LocationAlhambra , CA United States
A proposed tree ordinance would require obtaining a permit for removing native and mature trees on private property in Alhambra.
Permits would be required for removing California native or oak trees of a certain height and diameter, as well as non-native trees at a higher minimum height and diameter, said Marc Castagnola, Director of Development Services, in a presentation at City Council on Monday night. He also outlined an approval process, exemptions, a tree replacement formula and penalties for violating the ordinance.
Some residents complained that this presentation was held at an inconvenient time for most residents to weigh in, adding that language was vague and that it was hard to believe that the City would enforce this tree ordinance, due to lack of care of trees on city property.
Other residents praised this proposal as a good start, with City Council members promising more public hearings on the ordinance.
Public support for a tree ordinance increased after controversy over the removal of more than 200 trees at the Camellia Court development, which the City Council approved in September. Castagnola based Alhambra’s proposed ordinance on regulations from surrounding cities, including South Pasadena, Pasadena and San Gabriel.
This ordinance would require a permit for removing native trees that were at minimum 15 feet tall or 12 inches in diameter and for non-native trees that were at minimum 20 feet tall and 19 inches in diameter. Castagnola suggested that the tree diameter would be measured at 4 feet off the ground.
Castagnola also suggested that the director of development services would consider most tree removals, which would require an application, in addition to a possible fee that had yet to be determined. If tree removal was part of a larger permit application, the Planning Commission would consider it.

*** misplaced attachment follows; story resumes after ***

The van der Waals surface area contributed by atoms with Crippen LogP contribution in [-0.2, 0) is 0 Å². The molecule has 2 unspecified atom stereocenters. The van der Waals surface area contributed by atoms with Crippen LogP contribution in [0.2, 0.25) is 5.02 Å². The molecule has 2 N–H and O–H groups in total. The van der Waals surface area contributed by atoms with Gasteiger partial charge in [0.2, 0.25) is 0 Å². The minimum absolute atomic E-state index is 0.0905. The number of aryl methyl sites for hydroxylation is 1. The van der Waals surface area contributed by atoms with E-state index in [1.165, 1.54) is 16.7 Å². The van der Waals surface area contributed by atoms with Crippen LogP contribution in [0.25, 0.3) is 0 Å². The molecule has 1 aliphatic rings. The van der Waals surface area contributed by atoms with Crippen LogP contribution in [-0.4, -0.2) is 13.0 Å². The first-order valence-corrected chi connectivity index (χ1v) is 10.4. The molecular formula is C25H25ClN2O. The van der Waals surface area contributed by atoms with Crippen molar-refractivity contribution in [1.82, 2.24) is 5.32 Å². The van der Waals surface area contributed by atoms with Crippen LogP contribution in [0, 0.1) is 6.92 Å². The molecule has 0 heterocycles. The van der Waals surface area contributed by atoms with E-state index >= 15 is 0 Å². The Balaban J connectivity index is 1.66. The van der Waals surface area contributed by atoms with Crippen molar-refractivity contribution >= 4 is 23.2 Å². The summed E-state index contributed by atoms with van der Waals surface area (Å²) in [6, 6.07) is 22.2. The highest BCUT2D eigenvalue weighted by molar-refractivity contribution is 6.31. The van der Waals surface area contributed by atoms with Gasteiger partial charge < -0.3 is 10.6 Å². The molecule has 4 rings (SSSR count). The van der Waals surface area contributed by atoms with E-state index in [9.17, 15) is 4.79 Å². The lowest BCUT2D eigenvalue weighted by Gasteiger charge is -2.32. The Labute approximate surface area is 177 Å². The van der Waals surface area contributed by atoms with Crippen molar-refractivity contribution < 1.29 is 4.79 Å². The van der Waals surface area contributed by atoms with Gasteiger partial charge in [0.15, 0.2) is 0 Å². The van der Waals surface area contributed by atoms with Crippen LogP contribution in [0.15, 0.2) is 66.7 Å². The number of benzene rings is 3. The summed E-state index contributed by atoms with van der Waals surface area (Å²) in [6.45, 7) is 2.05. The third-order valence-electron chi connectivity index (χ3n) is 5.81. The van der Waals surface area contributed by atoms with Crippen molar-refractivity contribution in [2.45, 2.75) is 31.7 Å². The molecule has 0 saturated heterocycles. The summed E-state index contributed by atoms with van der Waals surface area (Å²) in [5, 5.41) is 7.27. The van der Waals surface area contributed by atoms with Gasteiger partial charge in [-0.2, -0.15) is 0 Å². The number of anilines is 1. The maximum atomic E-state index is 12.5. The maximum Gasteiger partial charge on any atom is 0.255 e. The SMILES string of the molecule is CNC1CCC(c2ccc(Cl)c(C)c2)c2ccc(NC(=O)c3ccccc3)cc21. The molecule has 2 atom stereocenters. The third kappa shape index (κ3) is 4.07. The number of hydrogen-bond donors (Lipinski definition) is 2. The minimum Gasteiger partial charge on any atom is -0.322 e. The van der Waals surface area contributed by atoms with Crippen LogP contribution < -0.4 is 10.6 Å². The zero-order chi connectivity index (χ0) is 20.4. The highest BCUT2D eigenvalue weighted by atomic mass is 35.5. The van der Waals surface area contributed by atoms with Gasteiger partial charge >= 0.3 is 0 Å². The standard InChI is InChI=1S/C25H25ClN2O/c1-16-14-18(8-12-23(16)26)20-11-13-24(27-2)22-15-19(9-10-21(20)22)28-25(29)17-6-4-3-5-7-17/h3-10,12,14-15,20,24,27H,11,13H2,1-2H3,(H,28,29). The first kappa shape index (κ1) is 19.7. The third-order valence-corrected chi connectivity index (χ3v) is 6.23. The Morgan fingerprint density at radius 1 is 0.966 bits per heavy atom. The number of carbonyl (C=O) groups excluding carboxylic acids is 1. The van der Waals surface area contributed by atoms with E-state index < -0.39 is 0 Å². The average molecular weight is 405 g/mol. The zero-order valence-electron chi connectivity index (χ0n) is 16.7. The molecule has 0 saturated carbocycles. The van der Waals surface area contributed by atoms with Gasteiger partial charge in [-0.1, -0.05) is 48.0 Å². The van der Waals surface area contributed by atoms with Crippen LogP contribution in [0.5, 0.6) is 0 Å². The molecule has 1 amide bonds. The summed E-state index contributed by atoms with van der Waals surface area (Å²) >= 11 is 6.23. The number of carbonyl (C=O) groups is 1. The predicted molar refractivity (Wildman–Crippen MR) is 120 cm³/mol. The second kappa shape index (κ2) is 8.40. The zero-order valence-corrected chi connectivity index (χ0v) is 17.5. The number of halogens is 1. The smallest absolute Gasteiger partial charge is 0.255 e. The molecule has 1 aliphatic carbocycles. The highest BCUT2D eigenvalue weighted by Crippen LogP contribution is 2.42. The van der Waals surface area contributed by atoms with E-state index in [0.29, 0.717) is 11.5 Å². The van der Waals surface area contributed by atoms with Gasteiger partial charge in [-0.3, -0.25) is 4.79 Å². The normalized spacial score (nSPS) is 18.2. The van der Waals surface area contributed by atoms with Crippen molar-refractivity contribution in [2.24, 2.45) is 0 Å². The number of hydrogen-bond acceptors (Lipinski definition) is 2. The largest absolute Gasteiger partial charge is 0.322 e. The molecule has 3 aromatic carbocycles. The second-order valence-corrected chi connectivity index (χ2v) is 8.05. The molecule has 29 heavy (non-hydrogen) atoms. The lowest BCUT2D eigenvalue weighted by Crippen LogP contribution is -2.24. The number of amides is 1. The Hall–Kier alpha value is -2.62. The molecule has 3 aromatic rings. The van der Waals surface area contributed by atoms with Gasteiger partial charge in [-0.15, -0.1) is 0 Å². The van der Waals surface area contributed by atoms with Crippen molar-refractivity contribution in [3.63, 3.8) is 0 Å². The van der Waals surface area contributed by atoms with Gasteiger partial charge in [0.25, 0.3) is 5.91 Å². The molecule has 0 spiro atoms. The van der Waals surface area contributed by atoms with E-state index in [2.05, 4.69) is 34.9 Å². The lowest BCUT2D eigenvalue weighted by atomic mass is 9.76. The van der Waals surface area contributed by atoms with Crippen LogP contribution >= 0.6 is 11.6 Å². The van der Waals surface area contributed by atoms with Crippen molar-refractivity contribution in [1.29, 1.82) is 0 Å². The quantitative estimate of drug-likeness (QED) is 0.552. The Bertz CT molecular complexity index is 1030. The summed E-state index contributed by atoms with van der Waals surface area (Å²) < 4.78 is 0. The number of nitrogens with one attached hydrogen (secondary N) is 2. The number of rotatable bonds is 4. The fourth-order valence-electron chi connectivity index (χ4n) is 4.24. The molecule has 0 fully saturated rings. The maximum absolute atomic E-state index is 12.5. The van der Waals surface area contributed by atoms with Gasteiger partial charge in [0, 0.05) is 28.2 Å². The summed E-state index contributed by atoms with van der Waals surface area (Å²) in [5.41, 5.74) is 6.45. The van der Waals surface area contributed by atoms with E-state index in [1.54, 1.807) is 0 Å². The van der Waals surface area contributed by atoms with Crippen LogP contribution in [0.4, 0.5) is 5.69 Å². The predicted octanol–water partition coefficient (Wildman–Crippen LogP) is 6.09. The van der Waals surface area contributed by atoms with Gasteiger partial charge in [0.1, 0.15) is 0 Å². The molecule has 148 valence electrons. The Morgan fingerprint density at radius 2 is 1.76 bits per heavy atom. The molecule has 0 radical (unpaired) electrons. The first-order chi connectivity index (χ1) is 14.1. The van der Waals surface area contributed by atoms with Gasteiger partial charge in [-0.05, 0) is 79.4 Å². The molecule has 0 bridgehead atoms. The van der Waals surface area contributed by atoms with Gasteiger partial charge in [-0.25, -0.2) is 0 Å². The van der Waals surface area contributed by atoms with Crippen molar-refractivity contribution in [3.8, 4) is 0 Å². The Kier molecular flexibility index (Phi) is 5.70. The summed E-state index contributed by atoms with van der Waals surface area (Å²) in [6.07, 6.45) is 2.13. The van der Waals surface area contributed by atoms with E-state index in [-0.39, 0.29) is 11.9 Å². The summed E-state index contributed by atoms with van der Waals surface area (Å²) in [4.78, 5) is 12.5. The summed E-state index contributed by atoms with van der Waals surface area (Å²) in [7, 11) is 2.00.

Exempt from permits would be fruit trees, damaged or deceased trees, or trees that interfered with power lines or a public works project.
Castagnola proposed that the total amount of replacement trees would have to equal the diameter of the tree that was removed. Since native trees under 12 inches in diameter and non-native trees 19 inches in diameter would not require a permit, he suggested deducting those measurements when it came to the amount of replacement trees required, or capping the number at three to four trees per one removed.
A minimum of 50 percent of replacement trees would have to be California natives, and 50 percent would have to be planted on site, with the rest going to areas approved by the City. People would also have the option of making payments for half of the trees they were required to replace, with funds going to future tree planting or maintenance.
As for people who violated this law, Castagnola suggested code enforcement investigating based on complaints and charging violators with a misdemeanor. If the illegal removal was tied to a development, he suggested suspending a building permit for a year.
Some residents brought up city trees as being suddenly removed or inadequately maintained, and criticized the City Council for holding the meeting at an inconvenient time. The City Council promised at least one public hearing at a later time when they formally consider the ordinance.
“This is not intended to address every issue related to a tree,” said Councilmember Jeff Maloney, emphasizing that this would make it easier for city officials to evaluate development proposals.
You can check out the full presentation embedded below.